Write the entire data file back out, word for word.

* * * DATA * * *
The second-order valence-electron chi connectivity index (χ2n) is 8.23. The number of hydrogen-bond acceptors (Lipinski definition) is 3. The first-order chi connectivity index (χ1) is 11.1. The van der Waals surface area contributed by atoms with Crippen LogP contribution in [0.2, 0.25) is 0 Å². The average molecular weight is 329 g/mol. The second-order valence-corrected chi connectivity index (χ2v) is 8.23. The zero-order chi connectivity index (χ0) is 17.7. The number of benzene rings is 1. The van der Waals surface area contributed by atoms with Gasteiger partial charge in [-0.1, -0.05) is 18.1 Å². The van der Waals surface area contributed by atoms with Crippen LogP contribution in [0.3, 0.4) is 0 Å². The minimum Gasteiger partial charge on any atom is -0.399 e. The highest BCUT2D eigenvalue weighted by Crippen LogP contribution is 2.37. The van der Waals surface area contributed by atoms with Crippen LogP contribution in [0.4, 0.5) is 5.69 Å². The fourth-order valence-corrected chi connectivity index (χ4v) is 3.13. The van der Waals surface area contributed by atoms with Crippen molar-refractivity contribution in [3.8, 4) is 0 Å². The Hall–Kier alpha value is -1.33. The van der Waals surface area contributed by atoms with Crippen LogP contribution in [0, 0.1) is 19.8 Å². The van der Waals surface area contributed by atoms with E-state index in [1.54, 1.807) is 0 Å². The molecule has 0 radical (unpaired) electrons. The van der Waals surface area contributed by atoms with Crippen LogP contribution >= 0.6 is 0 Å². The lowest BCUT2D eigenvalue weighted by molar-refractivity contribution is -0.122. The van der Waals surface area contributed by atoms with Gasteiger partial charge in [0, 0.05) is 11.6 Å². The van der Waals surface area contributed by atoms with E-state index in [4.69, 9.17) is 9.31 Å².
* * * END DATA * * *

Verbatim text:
The second-order valence-electron chi connectivity index (χ2n) is 8.23. The number of hydrogen-bond acceptors (Lipinski definition) is 3. The first-order chi connectivity index (χ1) is 11.1. The van der Waals surface area contributed by atoms with Crippen LogP contribution in [0.2, 0.25) is 0 Å². The average molecular weight is 329 g/mol. The second-order valence-corrected chi connectivity index (χ2v) is 8.23. The zero-order chi connectivity index (χ0) is 17.7. The number of benzene rings is 1. The van der Waals surface area contributed by atoms with Gasteiger partial charge in [-0.1, -0.05) is 18.1 Å². The van der Waals surface area contributed by atoms with Crippen LogP contribution in [0.3, 0.4) is 0 Å². The minimum Gasteiger partial charge on any atom is -0.399 e. The highest BCUT2D eigenvalue weighted by Crippen LogP contribution is 2.37. The van der Waals surface area contributed by atoms with Crippen LogP contribution in [0.4, 0.5) is 5.69 Å². The fourth-order valence-corrected chi connectivity index (χ4v) is 3.13. The van der Waals surface area contributed by atoms with Crippen molar-refractivity contribution in [3.8, 4) is 0 Å². The Hall–Kier alpha value is -1.33. The van der Waals surface area contributed by atoms with Crippen LogP contribution in [0, 0.1) is 19.8 Å². The van der Waals surface area contributed by atoms with E-state index in [1.54, 1.807) is 0 Å². The molecule has 0 radical (unpaired) electrons. The van der Waals surface area contributed by atoms with Crippen LogP contribution >= 0.6 is 0 Å². The lowest BCUT2D eigenvalue weighted by molar-refractivity contribution is -0.122. The van der Waals surface area contributed by atoms with Gasteiger partial charge in [0, 0.05) is 11.6 Å². The van der Waals surface area contributed by atoms with E-state index in [4.69, 9.17) is 9.31 Å².